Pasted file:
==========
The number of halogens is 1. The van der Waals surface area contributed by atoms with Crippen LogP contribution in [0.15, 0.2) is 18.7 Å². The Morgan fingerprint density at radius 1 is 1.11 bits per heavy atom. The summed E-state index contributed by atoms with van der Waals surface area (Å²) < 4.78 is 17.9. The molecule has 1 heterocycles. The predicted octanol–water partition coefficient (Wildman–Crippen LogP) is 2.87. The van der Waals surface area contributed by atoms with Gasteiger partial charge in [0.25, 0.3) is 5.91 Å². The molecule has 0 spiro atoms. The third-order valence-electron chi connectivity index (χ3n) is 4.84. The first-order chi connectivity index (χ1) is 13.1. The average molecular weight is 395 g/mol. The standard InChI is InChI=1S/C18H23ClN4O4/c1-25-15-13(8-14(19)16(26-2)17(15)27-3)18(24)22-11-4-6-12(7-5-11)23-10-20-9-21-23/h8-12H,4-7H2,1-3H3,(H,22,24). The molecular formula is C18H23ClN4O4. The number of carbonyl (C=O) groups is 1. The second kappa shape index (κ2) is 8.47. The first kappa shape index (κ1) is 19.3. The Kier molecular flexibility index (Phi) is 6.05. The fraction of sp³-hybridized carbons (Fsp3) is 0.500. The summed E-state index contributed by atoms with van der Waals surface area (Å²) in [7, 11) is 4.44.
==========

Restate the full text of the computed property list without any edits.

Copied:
The number of halogens is 1. The van der Waals surface area contributed by atoms with Crippen LogP contribution in [0.15, 0.2) is 18.7 Å². The Morgan fingerprint density at radius 1 is 1.11 bits per heavy atom. The summed E-state index contributed by atoms with van der Waals surface area (Å²) < 4.78 is 17.9. The molecule has 1 heterocycles. The predicted octanol–water partition coefficient (Wildman–Crippen LogP) is 2.87. The van der Waals surface area contributed by atoms with Gasteiger partial charge in [0.25, 0.3) is 5.91 Å². The molecule has 0 spiro atoms. The third-order valence-electron chi connectivity index (χ3n) is 4.84. The first-order chi connectivity index (χ1) is 13.1. The average molecular weight is 395 g/mol. The standard InChI is InChI=1S/C18H23ClN4O4/c1-25-15-13(8-14(19)16(26-2)17(15)27-3)18(24)22-11-4-6-12(7-5-11)23-10-20-9-21-23/h8-12H,4-7H2,1-3H3,(H,22,24). The molecular formula is C18H23ClN4O4. The number of carbonyl (C=O) groups is 1. The second kappa shape index (κ2) is 8.47. The first kappa shape index (κ1) is 19.3. The Kier molecular flexibility index (Phi) is 6.05. The fraction of sp³-hybridized carbons (Fsp3) is 0.500. The summed E-state index contributed by atoms with van der Waals surface area (Å²) in [7, 11) is 4.44.